Dorsey had said that he “didn’t fully predict or understand the real-world negative consequences” of a more unfettered service.
Trump’s social media venture
Truth Social is slow and clunky. Its audience participation remains low. Two top executives have left. And the merger that could bring $1.3 billion in desperately needed cash to former President Donald J. Trump’s social media project seems far from completion.
And that was before Musk entered the picture, The Times’s Matthew Goldstein, Kenneth P. Vogel and Ryan Mac report.
Musk’s acquisition of Twitter is the latest challenge for Trump Media & Technology Group’s flagship Truth Social app, which Trump has positioned as Twitter’s freewheeling conservative counterpart. Truth Social, which is available only for Apple devices, has 1.3 million installs, Sensor Tower, an app insights company, estimated. By comparison, Twitter has more than 200 million active users.
Musk announced a deal with Twitter Monday morning after announcing that he had lined up $46.5 billion in financing for his takeover bid. In recent weeks, Musk has said he would loosen the Twitter moderation policies that he has chafed under — and that famously led the service to bar Trump for inciting violence over the outcome of the 2020 presidential election.
Although Musk has not said if he would allow Trump to return to the platform, his ideas for easing Twitter’s rules would further sap the appeal of Trump’s beleaguered start-up as it faces a regulatory investigation that could decide its future.
Trump Media declined to comment on Musk’s Twitter bid. Liz Harrington, a spokeswoman for Trump, pointed to a recent interview with Americano Media in which the former president said he “probably wouldn’t rejoin Twitter if he could.”
Twitter employees react
Twitter employees are searching for answers about how Elon Musk’s potential takeover could impact them and the company.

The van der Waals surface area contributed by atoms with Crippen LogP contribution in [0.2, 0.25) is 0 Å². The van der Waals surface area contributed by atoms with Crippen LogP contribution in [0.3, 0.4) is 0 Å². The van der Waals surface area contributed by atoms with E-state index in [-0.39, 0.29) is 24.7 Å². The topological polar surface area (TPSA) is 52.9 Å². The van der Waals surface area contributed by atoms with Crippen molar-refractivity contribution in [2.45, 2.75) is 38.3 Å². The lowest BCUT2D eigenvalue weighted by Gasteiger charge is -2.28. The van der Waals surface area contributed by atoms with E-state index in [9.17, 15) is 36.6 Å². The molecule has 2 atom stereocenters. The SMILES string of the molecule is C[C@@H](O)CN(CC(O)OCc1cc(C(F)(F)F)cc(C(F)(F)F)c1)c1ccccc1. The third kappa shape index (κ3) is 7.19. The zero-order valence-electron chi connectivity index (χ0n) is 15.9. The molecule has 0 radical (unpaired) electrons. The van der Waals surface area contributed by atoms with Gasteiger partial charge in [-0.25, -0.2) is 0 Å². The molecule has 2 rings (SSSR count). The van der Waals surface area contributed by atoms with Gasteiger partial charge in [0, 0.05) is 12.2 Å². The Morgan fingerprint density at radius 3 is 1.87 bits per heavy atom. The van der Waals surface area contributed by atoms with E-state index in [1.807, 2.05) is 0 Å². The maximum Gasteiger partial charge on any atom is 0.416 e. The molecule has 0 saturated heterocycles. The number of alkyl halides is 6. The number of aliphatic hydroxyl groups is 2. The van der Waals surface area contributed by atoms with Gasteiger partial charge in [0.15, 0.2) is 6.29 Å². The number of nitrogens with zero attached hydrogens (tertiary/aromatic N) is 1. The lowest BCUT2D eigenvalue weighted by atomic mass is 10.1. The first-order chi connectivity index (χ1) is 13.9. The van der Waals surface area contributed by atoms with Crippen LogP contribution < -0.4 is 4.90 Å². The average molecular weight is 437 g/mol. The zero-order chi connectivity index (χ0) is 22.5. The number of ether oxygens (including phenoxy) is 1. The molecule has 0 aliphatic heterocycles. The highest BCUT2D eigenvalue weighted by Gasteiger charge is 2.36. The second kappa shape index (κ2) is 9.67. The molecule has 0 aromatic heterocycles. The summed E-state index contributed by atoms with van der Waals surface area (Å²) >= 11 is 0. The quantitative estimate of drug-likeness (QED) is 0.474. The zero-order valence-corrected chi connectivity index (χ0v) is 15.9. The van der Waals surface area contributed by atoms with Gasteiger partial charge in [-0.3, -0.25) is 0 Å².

They said they were frustrated because they weren’t hearing much from management about what was going on with the takeover fight and what it meant for them, even as Twitter closed in on a deal with Musk on Monday. They asked their chief executive, Parag Agrawal. They asked Musk himself in questions sent on Twitter. Some even went to Charles Schwab, the financial firm that manages their stock options, for clarity about the impact a sale of the company would have on them.
But they were not getting very many answers, even as it became clear that they could soon find themselves reporting to Musk. This is according to 11 Twitter employees who asked to not be named in interviews with The Times’s Kate Conger because they were not authorized to speak publicly. Some employees vented their frustrations on Twitter on Monday, while others commiserated in private chats.
Employees said they worried that Musk would undo the years of work they have put into cleaning up the toxic corners of the platform, upend their stock compensation in the process of taking the company private, and disrupt Twitter’s culture with his unpredictable management style and abrupt proclamations.
But Musk also has fans among Twitter’s rank-and-file, and some employees have welcomed his bid.
Copyright, The New York Times.